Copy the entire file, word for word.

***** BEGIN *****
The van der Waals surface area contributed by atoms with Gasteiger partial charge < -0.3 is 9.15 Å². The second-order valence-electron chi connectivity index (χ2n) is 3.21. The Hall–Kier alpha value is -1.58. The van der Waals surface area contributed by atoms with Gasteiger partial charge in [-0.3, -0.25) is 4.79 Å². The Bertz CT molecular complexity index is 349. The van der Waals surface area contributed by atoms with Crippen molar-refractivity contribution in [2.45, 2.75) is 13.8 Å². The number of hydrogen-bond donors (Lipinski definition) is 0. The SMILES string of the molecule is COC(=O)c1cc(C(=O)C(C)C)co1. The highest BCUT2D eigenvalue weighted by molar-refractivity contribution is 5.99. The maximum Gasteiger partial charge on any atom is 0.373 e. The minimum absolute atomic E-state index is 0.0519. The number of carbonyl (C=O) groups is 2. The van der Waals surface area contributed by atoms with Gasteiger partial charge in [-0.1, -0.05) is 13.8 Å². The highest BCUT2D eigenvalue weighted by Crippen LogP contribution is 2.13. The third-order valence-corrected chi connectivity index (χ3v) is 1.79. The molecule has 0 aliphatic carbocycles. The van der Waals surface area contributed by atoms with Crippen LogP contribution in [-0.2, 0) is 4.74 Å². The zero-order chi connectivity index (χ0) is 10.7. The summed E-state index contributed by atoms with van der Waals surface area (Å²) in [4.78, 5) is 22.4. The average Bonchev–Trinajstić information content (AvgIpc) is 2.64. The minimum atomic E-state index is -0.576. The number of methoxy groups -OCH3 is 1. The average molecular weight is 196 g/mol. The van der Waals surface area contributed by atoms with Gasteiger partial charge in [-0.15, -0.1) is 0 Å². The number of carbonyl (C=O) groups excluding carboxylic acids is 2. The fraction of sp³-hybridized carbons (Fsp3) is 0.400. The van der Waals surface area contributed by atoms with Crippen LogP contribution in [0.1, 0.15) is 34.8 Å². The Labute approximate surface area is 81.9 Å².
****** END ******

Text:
The van der Waals surface area contributed by atoms with Gasteiger partial charge < -0.3 is 9.15 Å². The second-order valence-electron chi connectivity index (χ2n) is 3.21. The Hall–Kier alpha value is -1.58. The van der Waals surface area contributed by atoms with Gasteiger partial charge in [-0.3, -0.25) is 4.79 Å². The Bertz CT molecular complexity index is 349. The van der Waals surface area contributed by atoms with Crippen molar-refractivity contribution in [2.45, 2.75) is 13.8 Å². The number of hydrogen-bond donors (Lipinski definition) is 0. The SMILES string of the molecule is COC(=O)c1cc(C(=O)C(C)C)co1. The highest BCUT2D eigenvalue weighted by molar-refractivity contribution is 5.99. The maximum Gasteiger partial charge on any atom is 0.373 e. The minimum absolute atomic E-state index is 0.0519. The number of carbonyl (C=O) groups is 2. The van der Waals surface area contributed by atoms with Gasteiger partial charge in [-0.1, -0.05) is 13.8 Å². The highest BCUT2D eigenvalue weighted by Crippen LogP contribution is 2.13. The third-order valence-corrected chi connectivity index (χ3v) is 1.79. The molecule has 0 aliphatic carbocycles. The van der Waals surface area contributed by atoms with Crippen LogP contribution in [-0.2, 0) is 4.74 Å². The zero-order chi connectivity index (χ0) is 10.7. The summed E-state index contributed by atoms with van der Waals surface area (Å²) in [4.78, 5) is 22.4. The average Bonchev–Trinajstić information content (AvgIpc) is 2.64. The minimum atomic E-state index is -0.576. The number of methoxy groups -OCH3 is 1. The average molecular weight is 196 g/mol. The van der Waals surface area contributed by atoms with Gasteiger partial charge in [-0.15, -0.1) is 0 Å². The number of carbonyl (C=O) groups excluding carboxylic acids is 2. The fraction of sp³-hybridized carbons (Fsp3) is 0.400. The van der Waals surface area contributed by atoms with Crippen LogP contribution in [0.1, 0.15) is 34.8 Å². The Labute approximate surface area is 81.9 Å².